Premium or true vintage rums are a secondary enterprise for those who make them. Rums live and die at the mid-range and low-end, places and price-points that have never been welcoming to either old-timers or eccentrics. The hoi-polloi sneer at the past and don’t bother about the future, aimlessly seeking pleasure only in the amorphous now. Great and well-known legends in other genres have an easier go of it (like whiskies do), and gradually some older rums are finally getting their due. But no matter how reviewers like me flog the alternative, aged, unusual stuff, we know in our hearts that they will always represent a niche market, and be unappreciated by most – and if you doubt me, look no further than dusty Renegade rums gathering spiders webs of neglect in the liquor stores of Alberta.

A rum like this shows up the weakness of that one-size fits all mentality, because if you think about it, rums made for “everybody” (and which sell by the truckload precisely because of that) are actually made for nobody in particular. On the other hand, rums about specific styles, with a complex palate done to exacting standards, with great blending, great artistry and (dare I say it?) great love … these are magical; they make no attempt to seduce us; they are serenely, happily themselves. When you try the Rhum Vieux Domaine de Courcelles Grande Reserve 58% with its amazing profile, you’ll understand why it’s important we should agitate for more of such exceptionalism, even if it is just for the few remaining barrels of some long-defunct distillery that none but us rum lovers now recall.

 


  8 Responses to “Rhum Vieux Domaine de Courcelles Grande Reserve 1972 – Review”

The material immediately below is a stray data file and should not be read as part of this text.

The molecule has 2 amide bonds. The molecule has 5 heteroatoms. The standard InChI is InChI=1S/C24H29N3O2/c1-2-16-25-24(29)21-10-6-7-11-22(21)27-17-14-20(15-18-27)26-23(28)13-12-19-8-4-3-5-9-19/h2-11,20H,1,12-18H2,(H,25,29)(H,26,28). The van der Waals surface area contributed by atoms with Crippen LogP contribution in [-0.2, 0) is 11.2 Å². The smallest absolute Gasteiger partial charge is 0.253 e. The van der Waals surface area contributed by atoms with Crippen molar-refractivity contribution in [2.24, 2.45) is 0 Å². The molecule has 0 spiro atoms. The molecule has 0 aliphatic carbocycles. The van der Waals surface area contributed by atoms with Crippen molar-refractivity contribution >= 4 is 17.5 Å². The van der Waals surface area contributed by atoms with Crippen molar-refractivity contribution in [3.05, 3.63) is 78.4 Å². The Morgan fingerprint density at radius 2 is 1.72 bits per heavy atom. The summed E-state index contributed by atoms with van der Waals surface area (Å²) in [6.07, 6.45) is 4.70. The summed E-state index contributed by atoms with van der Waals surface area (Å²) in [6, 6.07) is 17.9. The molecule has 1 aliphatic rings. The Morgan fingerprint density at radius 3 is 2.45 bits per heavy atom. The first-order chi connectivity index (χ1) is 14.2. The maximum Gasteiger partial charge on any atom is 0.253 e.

1. I completely agree with you. During my latest sojourn to Singapore I went to LMdW and the manager, after several rounds of Single Malts tasting offered me to try this Rum. Let me tell you, I was blown away by this stuff. It had all kinds of complex notes- especially, tons of fruits, brown sugar and Christmas cake. The finish was superb and exceedingly satisfying- 94 points

  2. I picked up a bottle of Rhum Vieux Domaine du Courcelles 1972 42% vol same bottle label as the rare 1948 except the printed date. Nowhere on the bottle did it claim to be a grande reserve. Can you tell how it was aged or any other info.

    • Both the 1972 47% and the 58% in my possession originated from a pot still and aged in French oak barrels for 35 years, so I think it’s reasonable to assume the 42% follows suit here. I don’t have any info specifically on the 42%, unfortunately, but as far as I know, all the 1972 vintages were bottled in the early to mid-2000s, so I’d expect them to be around thirty years old, all of them.

      • Thanks very much for your prompt response. Your site is an amazing resource keep up the good work .

      • There is a 42% version that was bottled in 2011.
        Suspect they saw that there was high demand and decided to lower the strength?

        • It’s possible. Certainly by dilution they would have more bottles to sell. Knowing what I know about the 47% and 58% versions, I’d probably pass on buying it.

  3. Great review. I actually tasted this rhum, when I was in Guadeloupe for two weeks on our honeymoon in 1986. Even then it was remarkable. A woman who hosted us for lunch poured this and two others. She had ever rhum connection imaginable on the island and hooked us up with the owner of a plantation who was eager to get his rhums in the US. By the way hoi polloi refers to the masses. People confuse the meaning of the term all the time. If you go to http://www.daphnemuse.blogspot.com, you can read a piece entitled “Limin’ in Ybor City.” It focuses on some of my own rhum adventures and tastings.

    Since writing the article, I also drove 850 miles of Cuba and tasted a series of regional rums and met with the former director of the rum museum in Camaguey.

    • Thanks for the comment.

      Your blog doesn’t seem to have the Ybor article, but an online search dug it up from the 2006 archives of ezinearticles. I liked it a lot. (http://ezinearticles.com/?Limin-in-Ybor-City–A-Different-Kind-of-Jury-Duty&id=282654)

      Reading the blog shows how your interests and commentaries and essays have moved on since 2006. Rum lost an eloquent and passionate proponent when you did so, just going on that one essay.

      BTW, in using the term “hoi-polloi,” I meant it in both the original and current senses. No confusion there.